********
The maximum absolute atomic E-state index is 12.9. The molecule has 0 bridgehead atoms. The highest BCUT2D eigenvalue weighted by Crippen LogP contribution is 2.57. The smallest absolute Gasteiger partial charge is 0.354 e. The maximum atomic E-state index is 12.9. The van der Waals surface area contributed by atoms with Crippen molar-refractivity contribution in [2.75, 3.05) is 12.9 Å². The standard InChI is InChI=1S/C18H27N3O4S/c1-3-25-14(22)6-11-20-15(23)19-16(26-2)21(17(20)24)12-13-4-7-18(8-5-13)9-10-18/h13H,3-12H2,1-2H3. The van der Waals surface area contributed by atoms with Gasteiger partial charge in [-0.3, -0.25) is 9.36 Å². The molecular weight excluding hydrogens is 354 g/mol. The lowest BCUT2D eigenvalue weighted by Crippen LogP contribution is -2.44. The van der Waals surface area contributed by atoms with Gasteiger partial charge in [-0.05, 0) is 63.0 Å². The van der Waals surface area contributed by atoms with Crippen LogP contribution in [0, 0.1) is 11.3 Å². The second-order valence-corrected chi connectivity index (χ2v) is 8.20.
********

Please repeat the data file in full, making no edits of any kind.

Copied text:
The maximum absolute atomic E-state index is 12.9. The molecule has 0 bridgehead atoms. The highest BCUT2D eigenvalue weighted by Crippen LogP contribution is 2.57. The smallest absolute Gasteiger partial charge is 0.354 e. The maximum atomic E-state index is 12.9. The van der Waals surface area contributed by atoms with Crippen molar-refractivity contribution in [2.75, 3.05) is 12.9 Å². The standard InChI is InChI=1S/C18H27N3O4S/c1-3-25-14(22)6-11-20-15(23)19-16(26-2)21(17(20)24)12-13-4-7-18(8-5-13)9-10-18/h13H,3-12H2,1-2H3. The van der Waals surface area contributed by atoms with Gasteiger partial charge in [-0.3, -0.25) is 9.36 Å². The molecular weight excluding hydrogens is 354 g/mol. The lowest BCUT2D eigenvalue weighted by Crippen LogP contribution is -2.44. The van der Waals surface area contributed by atoms with Gasteiger partial charge in [-0.05, 0) is 63.0 Å². The van der Waals surface area contributed by atoms with Crippen LogP contribution in [0, 0.1) is 11.3 Å². The second-order valence-corrected chi connectivity index (χ2v) is 8.20.